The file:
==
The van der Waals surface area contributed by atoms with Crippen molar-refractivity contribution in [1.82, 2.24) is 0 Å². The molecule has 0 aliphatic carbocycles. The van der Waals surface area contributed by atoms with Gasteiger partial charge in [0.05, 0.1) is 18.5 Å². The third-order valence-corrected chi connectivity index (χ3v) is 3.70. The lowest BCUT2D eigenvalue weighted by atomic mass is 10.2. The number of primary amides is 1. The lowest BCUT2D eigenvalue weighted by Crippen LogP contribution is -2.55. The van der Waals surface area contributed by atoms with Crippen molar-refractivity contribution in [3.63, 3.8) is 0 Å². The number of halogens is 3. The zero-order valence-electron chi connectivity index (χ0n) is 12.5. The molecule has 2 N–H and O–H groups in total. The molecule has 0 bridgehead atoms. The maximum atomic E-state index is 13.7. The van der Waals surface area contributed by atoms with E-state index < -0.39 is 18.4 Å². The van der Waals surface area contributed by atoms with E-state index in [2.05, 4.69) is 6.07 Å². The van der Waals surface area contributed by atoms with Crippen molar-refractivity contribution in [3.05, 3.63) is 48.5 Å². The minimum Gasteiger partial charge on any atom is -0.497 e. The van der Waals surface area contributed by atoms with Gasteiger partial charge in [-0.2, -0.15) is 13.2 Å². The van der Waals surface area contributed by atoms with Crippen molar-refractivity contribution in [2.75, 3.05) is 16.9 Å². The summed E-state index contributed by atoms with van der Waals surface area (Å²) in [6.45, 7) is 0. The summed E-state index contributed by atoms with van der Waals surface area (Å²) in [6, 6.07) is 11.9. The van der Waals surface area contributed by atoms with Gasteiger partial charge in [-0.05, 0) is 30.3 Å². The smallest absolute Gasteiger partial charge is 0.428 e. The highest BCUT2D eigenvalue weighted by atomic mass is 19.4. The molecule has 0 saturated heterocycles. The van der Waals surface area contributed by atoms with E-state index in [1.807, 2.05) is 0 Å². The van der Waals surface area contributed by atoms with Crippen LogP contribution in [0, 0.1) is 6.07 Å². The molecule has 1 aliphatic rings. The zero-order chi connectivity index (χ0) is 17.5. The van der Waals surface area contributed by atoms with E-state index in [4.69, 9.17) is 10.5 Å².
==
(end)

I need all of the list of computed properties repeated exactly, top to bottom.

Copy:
The van der Waals surface area contributed by atoms with Crippen molar-refractivity contribution in [1.82, 2.24) is 0 Å². The molecule has 0 aliphatic carbocycles. The van der Waals surface area contributed by atoms with Gasteiger partial charge in [0.05, 0.1) is 18.5 Å². The third-order valence-corrected chi connectivity index (χ3v) is 3.70. The lowest BCUT2D eigenvalue weighted by atomic mass is 10.2. The number of primary amides is 1. The lowest BCUT2D eigenvalue weighted by Crippen LogP contribution is -2.55. The van der Waals surface area contributed by atoms with Crippen molar-refractivity contribution in [3.63, 3.8) is 0 Å². The number of halogens is 3. The zero-order valence-electron chi connectivity index (χ0n) is 12.5. The molecule has 2 N–H and O–H groups in total. The molecule has 0 bridgehead atoms. The maximum atomic E-state index is 13.7. The van der Waals surface area contributed by atoms with E-state index < -0.39 is 18.4 Å². The van der Waals surface area contributed by atoms with E-state index in [2.05, 4.69) is 6.07 Å². The van der Waals surface area contributed by atoms with Crippen molar-refractivity contribution in [3.05, 3.63) is 48.5 Å². The minimum Gasteiger partial charge on any atom is -0.497 e. The van der Waals surface area contributed by atoms with Gasteiger partial charge in [-0.2, -0.15) is 13.2 Å². The van der Waals surface area contributed by atoms with Crippen molar-refractivity contribution in [2.75, 3.05) is 16.9 Å². The summed E-state index contributed by atoms with van der Waals surface area (Å²) in [6.45, 7) is 0. The summed E-state index contributed by atoms with van der Waals surface area (Å²) in [6, 6.07) is 11.9. The van der Waals surface area contributed by atoms with Gasteiger partial charge in [-0.05, 0) is 30.3 Å². The smallest absolute Gasteiger partial charge is 0.428 e. The highest BCUT2D eigenvalue weighted by atomic mass is 19.4. The molecule has 0 saturated heterocycles. The van der Waals surface area contributed by atoms with E-state index in [1.807, 2.05) is 0 Å². The van der Waals surface area contributed by atoms with Crippen LogP contribution in [0, 0.1) is 6.07 Å². The molecule has 1 aliphatic rings. The zero-order chi connectivity index (χ0) is 17.5. The van der Waals surface area contributed by atoms with E-state index in [4.69, 9.17) is 10.5 Å².